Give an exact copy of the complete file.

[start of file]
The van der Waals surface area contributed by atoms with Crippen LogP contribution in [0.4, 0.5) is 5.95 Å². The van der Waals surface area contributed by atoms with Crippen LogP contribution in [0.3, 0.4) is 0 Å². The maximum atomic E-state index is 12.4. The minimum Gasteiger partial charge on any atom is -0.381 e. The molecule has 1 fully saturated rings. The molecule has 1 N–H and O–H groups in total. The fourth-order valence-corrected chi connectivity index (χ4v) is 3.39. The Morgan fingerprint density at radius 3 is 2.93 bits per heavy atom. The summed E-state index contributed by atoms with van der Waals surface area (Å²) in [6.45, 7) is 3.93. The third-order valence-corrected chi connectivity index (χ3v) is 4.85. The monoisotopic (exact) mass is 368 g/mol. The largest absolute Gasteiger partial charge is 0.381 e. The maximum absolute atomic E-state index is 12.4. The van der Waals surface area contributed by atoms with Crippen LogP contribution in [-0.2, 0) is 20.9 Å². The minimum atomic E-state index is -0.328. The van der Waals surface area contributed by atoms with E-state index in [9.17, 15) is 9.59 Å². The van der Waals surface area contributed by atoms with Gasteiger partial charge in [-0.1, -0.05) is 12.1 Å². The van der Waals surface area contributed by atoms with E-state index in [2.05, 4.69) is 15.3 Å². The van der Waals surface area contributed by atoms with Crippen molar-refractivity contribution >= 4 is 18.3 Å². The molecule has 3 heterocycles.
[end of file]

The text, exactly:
The van der Waals surface area contributed by atoms with Crippen LogP contribution in [0.4, 0.5) is 5.95 Å². The van der Waals surface area contributed by atoms with Crippen LogP contribution in [0.3, 0.4) is 0 Å². The maximum atomic E-state index is 12.4. The minimum Gasteiger partial charge on any atom is -0.381 e. The molecule has 1 fully saturated rings. The molecule has 1 N–H and O–H groups in total. The fourth-order valence-corrected chi connectivity index (χ4v) is 3.39. The Morgan fingerprint density at radius 3 is 2.93 bits per heavy atom. The summed E-state index contributed by atoms with van der Waals surface area (Å²) in [6.45, 7) is 3.93. The third-order valence-corrected chi connectivity index (χ3v) is 4.85. The monoisotopic (exact) mass is 368 g/mol. The largest absolute Gasteiger partial charge is 0.381 e. The maximum absolute atomic E-state index is 12.4. The van der Waals surface area contributed by atoms with Crippen LogP contribution in [-0.2, 0) is 20.9 Å². The minimum atomic E-state index is -0.328. The van der Waals surface area contributed by atoms with E-state index in [9.17, 15) is 9.59 Å². The van der Waals surface area contributed by atoms with Gasteiger partial charge in [-0.1, -0.05) is 12.1 Å². The van der Waals surface area contributed by atoms with E-state index in [2.05, 4.69) is 15.3 Å². The van der Waals surface area contributed by atoms with Crippen molar-refractivity contribution >= 4 is 18.3 Å². The molecule has 3 heterocycles.